(AAP Image/Darren England)

How the mighty have fallen
The once might Queensland derby, one of the biggest rivalries of the last decade, is no longer mighty.

I almost didn’t write this point. Anyone who followed my ramblings calling the game for The Roar all the way back on Thursday night will know I became more and more lost with it the longer it went along.

In fact, I made the comment at one point that we should burn the tape and never speak of it again.


But, it’s a Queensland derby, so we just have to make mention of it.

Just a matter of years ago, both of these clubs were consistently at the top end of town, and the way they would rise to play cracking encounters which went right down to the wire time and time again was phenomenal.

Thursday night in Townsville couldn’t have been any more different or any further at the other end of the scale.

It was woeful, to the point where as a neutral onlooker, you’d swear neither team actually wanted to win the match. There was errors, dumb decisions in attack, slow movement from both sides, and barely an ounce of good footy between them.

In fact, it was kind of fitting that come the end of the game, it was won on a try where the ball was picked up off a pass to ground by Jake Turpin.

The energy and effort of the youngster for the Broncos was one of the only bright spots from the game, and while the Cowboys finals charge is over, Brisbane’s isn’t.

After the last two weeks though, you’d be a brave man to say they will hang on and make the eight, let alone do anything of substance if they manage to get there.

Josh McGuire being tackled.

(Photo by Ian Hitchcock/Getty Images)


James Graham – love him or hate him, you can’t knock him
James Graham. You throw the name up in a conversation about footy, and you’ll either go “Yep, love him,” or you’ll turn around and go “What a grub. Hate him.”

There really is no in between. Most have a strong opinion on the Dragons prop, but there is no denying what he has been able to do in a long career across both England and Australia, now through 400 first grade matches.

While we all celebrated Cameron Smith’s journey just a couple of weeks ago (and rightly so), the journey of Graham has been just impressive.

As a middle third forward, especially one who is never scared of rolling up the sleeves and getting involved to take a tough carry and help his team, playing 400 games across the top two rugby league competitions in the world is no mean feat.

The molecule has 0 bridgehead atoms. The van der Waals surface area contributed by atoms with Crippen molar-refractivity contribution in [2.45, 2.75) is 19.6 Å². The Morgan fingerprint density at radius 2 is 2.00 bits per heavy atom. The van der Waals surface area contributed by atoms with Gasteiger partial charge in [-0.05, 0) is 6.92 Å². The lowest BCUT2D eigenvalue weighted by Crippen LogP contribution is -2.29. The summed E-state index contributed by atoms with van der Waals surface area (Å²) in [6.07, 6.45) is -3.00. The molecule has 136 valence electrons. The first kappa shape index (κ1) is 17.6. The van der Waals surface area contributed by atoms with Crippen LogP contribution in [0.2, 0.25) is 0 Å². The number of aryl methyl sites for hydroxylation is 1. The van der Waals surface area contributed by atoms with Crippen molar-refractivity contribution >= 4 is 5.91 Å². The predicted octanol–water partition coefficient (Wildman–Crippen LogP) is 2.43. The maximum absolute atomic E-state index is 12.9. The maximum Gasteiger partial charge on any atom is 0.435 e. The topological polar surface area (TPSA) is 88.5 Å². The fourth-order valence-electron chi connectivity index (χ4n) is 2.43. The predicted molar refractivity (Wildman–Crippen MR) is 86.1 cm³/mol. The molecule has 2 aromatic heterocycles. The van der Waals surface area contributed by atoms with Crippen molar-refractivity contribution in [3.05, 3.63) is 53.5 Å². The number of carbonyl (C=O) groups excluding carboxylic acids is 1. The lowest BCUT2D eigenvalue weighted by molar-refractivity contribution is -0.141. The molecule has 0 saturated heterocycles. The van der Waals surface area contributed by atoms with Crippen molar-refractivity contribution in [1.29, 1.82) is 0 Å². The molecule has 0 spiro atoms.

It’s rare in Australian rugby league history for an English player to come out here and make such a big impact. That’s not to say there aren’t plenty doing it at the moment (just look at the Raiders), but the fact is, Graham, along with Sam Burgess and Gareth Ellis, paved the way and showed just how good they can be.

Graham is all heart on the field as well. Whether it was during his time at the Bulldogs, or now at the Dragons, there is no character like him in our great game, and he deserves to be celebrated for such an achievement, no matter what you think of him.

James Graham

(Photo by Cameron Spencer/Getty Images)

Andrew Fifita needs a rest
The Sharks loss to the Panthers on Friday night is a major concern, but maybe more concerning to the club and their finals hopes, which are dangling dangerously, is the fitness of Andrew Fifita.


The big prop, who I’ve long said in this column and other areas on this site could be the best in the game, is really struggling at the moment.

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It was abundantly clear to anyone paying attention to the game on Friday night that Fifita most probably shouldn’t have taken the field, struggling with the injured knee.

He failed to finish the game after coming from the bench, and while I’m no doctor, you’d have to think he pushed for his inclusion in the matchday 17, noting just how big the game was for Cronulla if they wanted to play finals footy in September.


And maybe it was thought from behind the scenes that it was worth the risk, but it’s certainly not if he isn’t playing good footy.

While Fifita is an exceptionally hard player to replace due to his ability, size and aggression, the Sharks are blessed with one of the best benches in the competition.

Whether it’s Braden Hamlin-Uele or Jack Williams, the Sharks may be better off coping with the loss of Fifita than any other side in the competition, and so, if he is going to be detrimental to team performance because of his condition, there is very little point keeping him in the side until he is back to full fitness.

Andrew Fifita of the Sharks.

(Photo by Brendon Thorne/Getty Images)

Roarers, what did you make of Round 21? Drop a comment below and let us know.